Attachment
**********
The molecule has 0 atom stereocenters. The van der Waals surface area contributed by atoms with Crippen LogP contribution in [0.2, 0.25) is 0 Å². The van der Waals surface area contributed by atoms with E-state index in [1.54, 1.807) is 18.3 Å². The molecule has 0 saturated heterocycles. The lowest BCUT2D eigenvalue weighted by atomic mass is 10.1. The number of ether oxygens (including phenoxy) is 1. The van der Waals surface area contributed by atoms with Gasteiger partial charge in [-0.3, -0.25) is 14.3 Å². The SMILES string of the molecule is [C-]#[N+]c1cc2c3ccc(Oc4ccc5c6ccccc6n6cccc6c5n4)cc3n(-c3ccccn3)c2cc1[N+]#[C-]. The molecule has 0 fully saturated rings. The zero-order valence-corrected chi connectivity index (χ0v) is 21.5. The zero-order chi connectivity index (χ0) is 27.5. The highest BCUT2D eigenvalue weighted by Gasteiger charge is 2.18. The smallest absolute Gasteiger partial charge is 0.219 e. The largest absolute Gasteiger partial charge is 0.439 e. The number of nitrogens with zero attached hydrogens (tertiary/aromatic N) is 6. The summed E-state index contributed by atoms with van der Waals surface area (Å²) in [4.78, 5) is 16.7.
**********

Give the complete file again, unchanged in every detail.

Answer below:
The molecule has 0 atom stereocenters. The van der Waals surface area contributed by atoms with Crippen LogP contribution in [0.2, 0.25) is 0 Å². The van der Waals surface area contributed by atoms with E-state index in [1.54, 1.807) is 18.3 Å². The molecule has 0 saturated heterocycles. The lowest BCUT2D eigenvalue weighted by atomic mass is 10.1. The number of ether oxygens (including phenoxy) is 1. The van der Waals surface area contributed by atoms with Gasteiger partial charge in [-0.3, -0.25) is 14.3 Å². The SMILES string of the molecule is [C-]#[N+]c1cc2c3ccc(Oc4ccc5c6ccccc6n6cccc6c5n4)cc3n(-c3ccccn3)c2cc1[N+]#[C-]. The molecule has 0 fully saturated rings. The zero-order valence-corrected chi connectivity index (χ0v) is 21.5. The zero-order chi connectivity index (χ0) is 27.5. The highest BCUT2D eigenvalue weighted by Gasteiger charge is 2.18. The smallest absolute Gasteiger partial charge is 0.219 e. The largest absolute Gasteiger partial charge is 0.439 e. The number of nitrogens with zero attached hydrogens (tertiary/aromatic N) is 6. The summed E-state index contributed by atoms with van der Waals surface area (Å²) in [4.78, 5) is 16.7.